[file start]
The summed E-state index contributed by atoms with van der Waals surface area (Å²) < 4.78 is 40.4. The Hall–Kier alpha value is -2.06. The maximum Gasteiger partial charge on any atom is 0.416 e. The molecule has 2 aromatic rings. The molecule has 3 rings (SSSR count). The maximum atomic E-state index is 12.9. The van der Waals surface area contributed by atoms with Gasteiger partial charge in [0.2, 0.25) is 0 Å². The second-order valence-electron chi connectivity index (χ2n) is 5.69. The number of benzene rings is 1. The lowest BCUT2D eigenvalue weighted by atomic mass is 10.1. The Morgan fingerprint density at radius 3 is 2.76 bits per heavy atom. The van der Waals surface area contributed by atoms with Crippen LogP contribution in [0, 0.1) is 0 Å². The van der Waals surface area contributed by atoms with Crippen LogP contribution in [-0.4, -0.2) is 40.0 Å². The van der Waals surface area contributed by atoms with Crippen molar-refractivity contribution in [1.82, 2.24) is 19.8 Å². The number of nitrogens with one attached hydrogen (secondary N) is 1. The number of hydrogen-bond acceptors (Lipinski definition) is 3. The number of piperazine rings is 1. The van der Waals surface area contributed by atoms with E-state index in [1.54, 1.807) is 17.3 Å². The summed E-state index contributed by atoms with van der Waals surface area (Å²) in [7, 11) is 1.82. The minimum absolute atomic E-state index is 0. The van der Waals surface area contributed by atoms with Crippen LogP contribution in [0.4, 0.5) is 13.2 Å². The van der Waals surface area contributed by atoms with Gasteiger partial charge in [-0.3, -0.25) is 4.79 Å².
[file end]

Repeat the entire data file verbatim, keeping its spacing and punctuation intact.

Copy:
The summed E-state index contributed by atoms with van der Waals surface area (Å²) < 4.78 is 40.4. The Hall–Kier alpha value is -2.06. The maximum Gasteiger partial charge on any atom is 0.416 e. The molecule has 2 aromatic rings. The molecule has 3 rings (SSSR count). The maximum atomic E-state index is 12.9. The van der Waals surface area contributed by atoms with Gasteiger partial charge in [0.2, 0.25) is 0 Å². The second-order valence-electron chi connectivity index (χ2n) is 5.69. The number of benzene rings is 1. The lowest BCUT2D eigenvalue weighted by atomic mass is 10.1. The Morgan fingerprint density at radius 3 is 2.76 bits per heavy atom. The van der Waals surface area contributed by atoms with Crippen LogP contribution in [0, 0.1) is 0 Å². The van der Waals surface area contributed by atoms with Crippen LogP contribution in [-0.4, -0.2) is 40.0 Å². The van der Waals surface area contributed by atoms with Crippen molar-refractivity contribution in [1.82, 2.24) is 19.8 Å². The number of nitrogens with one attached hydrogen (secondary N) is 1. The number of hydrogen-bond acceptors (Lipinski definition) is 3. The number of piperazine rings is 1. The van der Waals surface area contributed by atoms with E-state index in [1.54, 1.807) is 17.3 Å². The summed E-state index contributed by atoms with van der Waals surface area (Å²) in [7, 11) is 1.82. The minimum absolute atomic E-state index is 0. The van der Waals surface area contributed by atoms with Crippen LogP contribution in [0.4, 0.5) is 13.2 Å². The van der Waals surface area contributed by atoms with Gasteiger partial charge in [-0.3, -0.25) is 4.79 Å².